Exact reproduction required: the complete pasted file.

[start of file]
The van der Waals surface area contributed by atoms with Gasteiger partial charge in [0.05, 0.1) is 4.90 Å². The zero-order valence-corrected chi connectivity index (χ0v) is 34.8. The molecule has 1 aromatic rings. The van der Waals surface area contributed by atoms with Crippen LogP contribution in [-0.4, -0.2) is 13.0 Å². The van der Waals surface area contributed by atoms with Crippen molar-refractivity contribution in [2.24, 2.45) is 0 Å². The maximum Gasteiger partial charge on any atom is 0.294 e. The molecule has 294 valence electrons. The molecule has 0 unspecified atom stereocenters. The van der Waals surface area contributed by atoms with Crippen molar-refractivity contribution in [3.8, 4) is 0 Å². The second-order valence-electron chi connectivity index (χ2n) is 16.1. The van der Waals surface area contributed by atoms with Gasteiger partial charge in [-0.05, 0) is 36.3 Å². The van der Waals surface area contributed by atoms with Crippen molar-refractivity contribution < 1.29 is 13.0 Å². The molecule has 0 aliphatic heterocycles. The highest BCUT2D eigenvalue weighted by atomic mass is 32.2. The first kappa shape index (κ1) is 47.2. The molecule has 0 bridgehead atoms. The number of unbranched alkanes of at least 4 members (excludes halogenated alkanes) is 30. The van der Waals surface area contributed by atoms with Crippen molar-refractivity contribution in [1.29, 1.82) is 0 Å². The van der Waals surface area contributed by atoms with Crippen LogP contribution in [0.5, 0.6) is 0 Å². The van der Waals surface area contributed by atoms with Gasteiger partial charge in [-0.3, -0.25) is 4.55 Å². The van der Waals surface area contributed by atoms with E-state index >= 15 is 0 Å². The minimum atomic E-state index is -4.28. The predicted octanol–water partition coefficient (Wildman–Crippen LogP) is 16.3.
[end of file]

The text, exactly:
The van der Waals surface area contributed by atoms with Gasteiger partial charge in [0.05, 0.1) is 4.90 Å². The zero-order valence-corrected chi connectivity index (χ0v) is 34.8. The molecule has 1 aromatic rings. The van der Waals surface area contributed by atoms with Crippen LogP contribution in [-0.4, -0.2) is 13.0 Å². The van der Waals surface area contributed by atoms with Crippen molar-refractivity contribution in [2.24, 2.45) is 0 Å². The maximum Gasteiger partial charge on any atom is 0.294 e. The molecule has 294 valence electrons. The molecule has 0 unspecified atom stereocenters. The van der Waals surface area contributed by atoms with Crippen molar-refractivity contribution in [3.8, 4) is 0 Å². The second-order valence-electron chi connectivity index (χ2n) is 16.1. The van der Waals surface area contributed by atoms with Gasteiger partial charge in [-0.05, 0) is 36.3 Å². The van der Waals surface area contributed by atoms with Crippen molar-refractivity contribution < 1.29 is 13.0 Å². The molecule has 0 aliphatic heterocycles. The highest BCUT2D eigenvalue weighted by atomic mass is 32.2. The first kappa shape index (κ1) is 47.2. The molecule has 0 bridgehead atoms. The number of unbranched alkanes of at least 4 members (excludes halogenated alkanes) is 30. The van der Waals surface area contributed by atoms with Crippen molar-refractivity contribution in [1.29, 1.82) is 0 Å². The van der Waals surface area contributed by atoms with Crippen LogP contribution in [0.5, 0.6) is 0 Å². The van der Waals surface area contributed by atoms with Gasteiger partial charge in [-0.3, -0.25) is 4.55 Å². The van der Waals surface area contributed by atoms with E-state index >= 15 is 0 Å². The minimum atomic E-state index is -4.28. The predicted octanol–water partition coefficient (Wildman–Crippen LogP) is 16.3.